Kamala’s interactions with her friends and classmates were also interesting. Her friend Nakia is also Muslim, but it’s suggested that she and Kamala have some differing views on their religion; Nakia wears hijab and does not want to be called by the Anglicized nickname Kiki anymore. While they are at the Circle Q, Zoe and Josh walk in and Zoe makes a comment about Nakia’s hijab (expressing concern in an insulting way) and then inviting them to a party (with a comment about them not being able to attend due to their parents). Kamala’s friend Bruno is on Kamala and Nakia’s side, referring to Zoe a as a “concern troll”. Given some of my criticism of religious dress codes and the restrictive expectations of conservative religious parents, I do sometimes find the reflexive defense of hijab by Muslims to be frustrating, and this passage did remind me of that. On the one hand, including Nakia as an example of a Muslim teenager who made her own decision to wear hijab addresses a very important problem of people making assumptions about Muslim women. On the other hand, coercion in these matters is a very real problem faced by women, and so for concern about it to be expressed in the most insulting and discriminatory way struck me as an over-simplification to allow for a simple response. Overall, I do think it was important for this type of passage to be in the story, given the stereotypes that exist about Muslim women, and it is balanced by the fact that Kamala herself also criticizes her parents’ expectations of her. There seems to be room for Kamala to be herself, not completely going along with what either her family or her classmates expect of her, which I really appreciate. It’s a staple of stories with minority characters, especially stories about the children of immigrants, to show the experience of being “caught between two worlds” (as it’s sometimes phrased, rather oddly and somewhat inaccurately in my opinion); different stories have varying degrees of success with this, and I think this issue does a decent job of portraying that experience realistically and with understanding and compassion for those living it.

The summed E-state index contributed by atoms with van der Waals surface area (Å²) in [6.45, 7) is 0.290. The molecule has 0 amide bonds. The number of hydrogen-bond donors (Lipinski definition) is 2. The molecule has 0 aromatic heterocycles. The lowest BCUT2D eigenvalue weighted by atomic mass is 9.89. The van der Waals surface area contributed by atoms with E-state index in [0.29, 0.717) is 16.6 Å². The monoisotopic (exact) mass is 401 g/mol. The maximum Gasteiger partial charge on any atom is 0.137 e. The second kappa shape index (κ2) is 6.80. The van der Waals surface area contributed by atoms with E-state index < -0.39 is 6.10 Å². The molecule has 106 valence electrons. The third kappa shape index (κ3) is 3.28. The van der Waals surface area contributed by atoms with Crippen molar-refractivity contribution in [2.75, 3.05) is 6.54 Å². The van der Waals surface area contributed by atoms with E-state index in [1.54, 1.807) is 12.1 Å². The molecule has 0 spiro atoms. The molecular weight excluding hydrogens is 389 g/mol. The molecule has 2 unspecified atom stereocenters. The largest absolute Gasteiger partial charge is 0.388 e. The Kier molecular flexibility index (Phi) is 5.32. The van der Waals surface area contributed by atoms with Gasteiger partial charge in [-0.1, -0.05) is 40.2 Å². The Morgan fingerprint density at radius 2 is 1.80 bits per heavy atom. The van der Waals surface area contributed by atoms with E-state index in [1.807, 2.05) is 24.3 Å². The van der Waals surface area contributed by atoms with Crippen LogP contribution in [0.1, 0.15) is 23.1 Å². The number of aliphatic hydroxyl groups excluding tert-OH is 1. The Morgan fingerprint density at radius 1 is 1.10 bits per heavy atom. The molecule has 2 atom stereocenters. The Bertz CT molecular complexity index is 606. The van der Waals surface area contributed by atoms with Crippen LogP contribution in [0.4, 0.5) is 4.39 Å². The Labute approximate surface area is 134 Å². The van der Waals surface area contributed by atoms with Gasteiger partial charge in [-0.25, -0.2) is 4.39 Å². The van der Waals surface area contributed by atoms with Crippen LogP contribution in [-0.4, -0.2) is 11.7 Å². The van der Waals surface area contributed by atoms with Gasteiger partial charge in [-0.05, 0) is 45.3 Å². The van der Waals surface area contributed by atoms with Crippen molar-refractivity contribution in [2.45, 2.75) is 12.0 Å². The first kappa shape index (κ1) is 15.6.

Both the writing and artwork are really wonderful, adding to each other beautifully. The dialogue seems realistic and relatable, and is often absolutely hilarious and enjoyable to read. Some of the boxes with Kamala’s thoughts and narration can be a bit clichéd, but they’re relatable clichés that many teenagers have probably experienced, and there’s important insight into her character. Her little side comments about certain situations are really amusing. I really love the artwork, especially the character designs, which have wonderful facial expressions. The cover is also really great and memorable, really appropriate for a first issue.
The letters page is quite heartening to read, with much support for the series, including a passage from reader Juliana Virani’s letter that makes me teary: “I am very much looking forward to this character, because it has never actually crossed my mind that someone like me could be a super hero. I can identify with other characters, but I never thought that a person like me could ever actually be a super hero, until now. So thank you. Thank you so very much for Ms. Marvel.” What better endorsement could there be?
There’s part of me that wanted cheer as I read this comic. It’s an important thing to realize that the person behind the mask, the hero behind the superhero name, can actually be someone of any demographic—not just hypothetically, but actually. This book is definitely a good start to the series and makes me really excited to read more. I very much recommend it.
[Originally Written: 26 June 2014]
 Wilson, G. Willow; Alphona, Adrian; Herring, Ian; et al. “Meta Morphosis” Ms. Marvel Vol. 3 #1. Marvel, 5 February 2014.
 Ms. Marvel Vol. 3 #1.
 EAS. “Story Review: Ms. Marvel ‘Garden State of Mind’ (Vol 3. Preview)”. Homeworld Journal, 16 May 2016. https://homeworldjournal.wordpress.com/2016/05/02/story-review-ms-marvel-garden-state-of-mind-vol-3-preview/
 Ms. Marvel Vol. 3 #1.
 Virani, Juliana. Letter printed in the “Holla @ Kamala” Comic Book Letter Column of Ms. Marvel Vol. 3 #1 “Meta Morphosis”.